Emirates NBD appoints new CIO and CDO, unveils new Digital Office
Dubai’s leading bank, Emirates NBD, has announced the appointment of Miguel Rio Tinto as its new Chief Information Officer (CIO) and Evans Munyuki as its new Chief Digital Officer (CDO), with the pair to be responsible for accelerating the company’s digital transformation initiative.
Rio Tinto will lead the Group’s Information Technology division, whilst Munyuki has been appointed to oversee the firm’s Digital Office that will aim to accelerate Emirates NBD’s plans to innovate within the banking and payment sectors of the UAE.
Further, both men will feature on the company’s newly created Digital Council alongside CEO, Shayne Nelson, and Chief Operating Officer (COO), Abdulla Qassem.
“As we continue to accelerate our technology transformation, I am very pleased to have Miguel and Evans join our team,” said Qassem. “These exceptionally talented and proven leaders have the vision, experience and depth of knowledge necessary to help lead our bank into the digital future through an integrated strategy, leveraging world-class IT innovation and capabilities.”
Emirates NBD has committed AED$1bn (USD$270mn) to its digital transformation initiative that is expected to last four years, with the aim of building top of the range IT architecture and infrastructure during this time.
Start-ups receive $60 billion investment, smash 2020 record
Start-ups on the continent have raised a massive 43.8 billion euros ($60.9 billion) in just the first six months of 2021, according to figures from Dealroom, surpassing the record 38.5 billion euros invested last year..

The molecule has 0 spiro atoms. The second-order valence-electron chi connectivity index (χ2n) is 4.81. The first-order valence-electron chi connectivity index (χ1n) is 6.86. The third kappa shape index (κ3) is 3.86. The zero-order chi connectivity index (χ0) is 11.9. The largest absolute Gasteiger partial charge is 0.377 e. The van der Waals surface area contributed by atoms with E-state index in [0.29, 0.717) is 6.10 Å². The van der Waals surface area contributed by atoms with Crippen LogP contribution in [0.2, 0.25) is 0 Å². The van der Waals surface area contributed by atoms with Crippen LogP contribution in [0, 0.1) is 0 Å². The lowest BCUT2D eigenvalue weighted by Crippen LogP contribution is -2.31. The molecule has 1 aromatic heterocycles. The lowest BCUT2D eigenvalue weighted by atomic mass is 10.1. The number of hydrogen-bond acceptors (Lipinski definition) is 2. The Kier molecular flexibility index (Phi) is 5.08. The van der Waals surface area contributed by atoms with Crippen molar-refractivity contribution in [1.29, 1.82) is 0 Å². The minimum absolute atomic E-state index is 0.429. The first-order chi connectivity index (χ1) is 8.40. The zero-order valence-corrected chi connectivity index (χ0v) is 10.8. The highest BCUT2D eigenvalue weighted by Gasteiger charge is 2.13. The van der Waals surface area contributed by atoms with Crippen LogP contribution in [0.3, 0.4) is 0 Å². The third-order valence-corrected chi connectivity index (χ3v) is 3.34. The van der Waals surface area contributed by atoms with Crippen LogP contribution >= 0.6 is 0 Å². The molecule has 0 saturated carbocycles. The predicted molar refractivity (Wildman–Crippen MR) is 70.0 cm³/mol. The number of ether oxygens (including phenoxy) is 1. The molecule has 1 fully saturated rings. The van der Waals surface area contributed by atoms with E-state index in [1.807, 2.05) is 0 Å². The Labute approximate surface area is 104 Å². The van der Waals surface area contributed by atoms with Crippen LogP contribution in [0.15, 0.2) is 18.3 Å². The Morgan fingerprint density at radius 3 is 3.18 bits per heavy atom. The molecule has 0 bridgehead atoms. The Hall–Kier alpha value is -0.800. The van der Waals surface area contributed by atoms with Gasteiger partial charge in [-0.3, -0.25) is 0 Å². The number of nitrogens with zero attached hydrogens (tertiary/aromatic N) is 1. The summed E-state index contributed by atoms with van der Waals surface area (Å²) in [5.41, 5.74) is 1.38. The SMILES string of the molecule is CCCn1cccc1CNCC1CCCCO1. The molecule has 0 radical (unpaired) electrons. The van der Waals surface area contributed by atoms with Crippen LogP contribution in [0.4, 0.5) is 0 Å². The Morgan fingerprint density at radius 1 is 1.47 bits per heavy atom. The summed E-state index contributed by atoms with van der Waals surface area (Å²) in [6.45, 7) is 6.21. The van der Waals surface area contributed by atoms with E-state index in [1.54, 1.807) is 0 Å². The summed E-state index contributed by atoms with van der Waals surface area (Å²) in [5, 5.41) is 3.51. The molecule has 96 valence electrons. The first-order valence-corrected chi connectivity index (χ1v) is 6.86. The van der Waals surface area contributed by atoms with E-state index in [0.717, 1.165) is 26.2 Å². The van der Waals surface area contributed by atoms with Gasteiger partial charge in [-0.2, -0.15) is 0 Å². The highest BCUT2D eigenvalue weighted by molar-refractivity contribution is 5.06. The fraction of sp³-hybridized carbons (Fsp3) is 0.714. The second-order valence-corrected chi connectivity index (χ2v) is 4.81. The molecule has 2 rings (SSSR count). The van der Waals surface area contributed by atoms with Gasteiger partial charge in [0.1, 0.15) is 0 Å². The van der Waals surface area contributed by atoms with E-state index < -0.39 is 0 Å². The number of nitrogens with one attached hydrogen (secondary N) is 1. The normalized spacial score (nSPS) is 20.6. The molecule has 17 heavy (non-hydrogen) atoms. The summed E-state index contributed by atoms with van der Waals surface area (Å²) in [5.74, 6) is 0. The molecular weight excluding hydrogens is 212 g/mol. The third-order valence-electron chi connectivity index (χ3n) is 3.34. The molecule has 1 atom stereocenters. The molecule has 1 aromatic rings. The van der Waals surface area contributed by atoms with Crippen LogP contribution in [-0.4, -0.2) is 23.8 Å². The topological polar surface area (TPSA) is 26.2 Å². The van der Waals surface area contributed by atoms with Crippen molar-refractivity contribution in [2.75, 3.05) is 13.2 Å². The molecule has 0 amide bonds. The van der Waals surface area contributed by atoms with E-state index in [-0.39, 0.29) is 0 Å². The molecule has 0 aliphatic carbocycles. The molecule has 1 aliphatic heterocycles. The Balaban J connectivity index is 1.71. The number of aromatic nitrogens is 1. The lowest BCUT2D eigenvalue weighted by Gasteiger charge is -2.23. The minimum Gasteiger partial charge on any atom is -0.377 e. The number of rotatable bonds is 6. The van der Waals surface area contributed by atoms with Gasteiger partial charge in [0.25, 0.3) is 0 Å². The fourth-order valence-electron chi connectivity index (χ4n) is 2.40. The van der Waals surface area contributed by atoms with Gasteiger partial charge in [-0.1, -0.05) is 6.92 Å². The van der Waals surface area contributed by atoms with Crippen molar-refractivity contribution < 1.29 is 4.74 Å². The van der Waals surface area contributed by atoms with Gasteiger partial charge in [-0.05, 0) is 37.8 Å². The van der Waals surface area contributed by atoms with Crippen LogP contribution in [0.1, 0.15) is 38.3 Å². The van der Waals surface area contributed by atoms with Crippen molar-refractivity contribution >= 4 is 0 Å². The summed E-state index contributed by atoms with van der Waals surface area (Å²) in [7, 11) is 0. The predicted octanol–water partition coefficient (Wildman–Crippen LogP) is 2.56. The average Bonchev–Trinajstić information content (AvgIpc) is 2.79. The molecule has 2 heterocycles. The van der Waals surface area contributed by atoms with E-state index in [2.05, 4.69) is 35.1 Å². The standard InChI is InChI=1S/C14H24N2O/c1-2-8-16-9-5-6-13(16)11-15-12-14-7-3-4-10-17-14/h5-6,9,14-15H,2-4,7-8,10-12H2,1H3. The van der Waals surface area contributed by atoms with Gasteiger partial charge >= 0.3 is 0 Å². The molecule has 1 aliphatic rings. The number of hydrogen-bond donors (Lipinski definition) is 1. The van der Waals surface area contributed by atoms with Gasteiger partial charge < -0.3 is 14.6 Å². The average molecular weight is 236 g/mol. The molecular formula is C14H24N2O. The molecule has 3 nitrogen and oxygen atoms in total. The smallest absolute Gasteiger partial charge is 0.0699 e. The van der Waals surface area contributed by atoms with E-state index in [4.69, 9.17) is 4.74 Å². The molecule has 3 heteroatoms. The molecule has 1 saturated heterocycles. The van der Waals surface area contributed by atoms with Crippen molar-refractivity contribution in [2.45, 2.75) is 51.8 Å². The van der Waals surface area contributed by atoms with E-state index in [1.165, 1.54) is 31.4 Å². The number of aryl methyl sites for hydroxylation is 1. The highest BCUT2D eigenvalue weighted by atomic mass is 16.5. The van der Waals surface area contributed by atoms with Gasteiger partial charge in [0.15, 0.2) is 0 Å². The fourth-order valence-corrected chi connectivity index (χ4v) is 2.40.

This is despite the fact that the number of venture deals signed so far is around half the amount agreed in 2020. Only about 2,700 funding rounds have been raised so far this year, compared to 5,200 last year.
Prime examples in times of change
Examples are Swedish buy-now-pay-later firm Klarna which has raised more than $1.6 billion in two financing rounds, the German stock trading app Trade Republic received $900 million in May and British payments provider Checkout.com snapped up $450 million at the start of the year.
The figures suggest that European tech firms are pulling in far larger sums of money per investment than in previous years, which defies the economic uncertainty of the pandemic and boosted online services enormously.
The CEO of Checkout.com, Guillaume Pousaz, said start-ups have often been created in times of crisis, citing the emergence of several new financial technology companies in the wake of the 2008 global financial crisis.
He added that big transformational change was often the time when there is the emergence of a lot of new start-ups, sometimes when people are losing their jobs for associated reasons.
UK leading the charge
Scale-Up Europe, a group that includes the founders of UiPath and Wise, proposed 21 recommendations to help the region build “the next generation of tech giants.” Among the suggestions are tax credits to corporates for investing in start-ups and regulatory changes that adapt to new innovations.
Sebastian Siemiatkowski, CEO of Klarna, said the U.K. leads Europe when it comes to tech policy, and that there were a number of regulatory issues needing to be addressed before the European Union can produce tech giants of its own.
Siemiatkowski highlighted EU regulation of web cookies as an example of “poor regulation.” Yet, as the number of $1 billion start-ups in Europe continues to grow, the number of exits in the continent is also increasing.
This year has already seen some notable acquisitions, including Etsy’s $1.6 billion purchase of U.K. fashion resale app Depop and JPMorgan’s takeover of London robo-advisor Nutmeg.
As for stock market listings, a number of notable debuts have taken place in London in particular, including food delivery app Deliveroo, cybersecurity firm Darktrace and reviews site Trustpilot. Money transfer giant Wise, formerly known as TransferWise, plans to go public in the U.K. capital soon.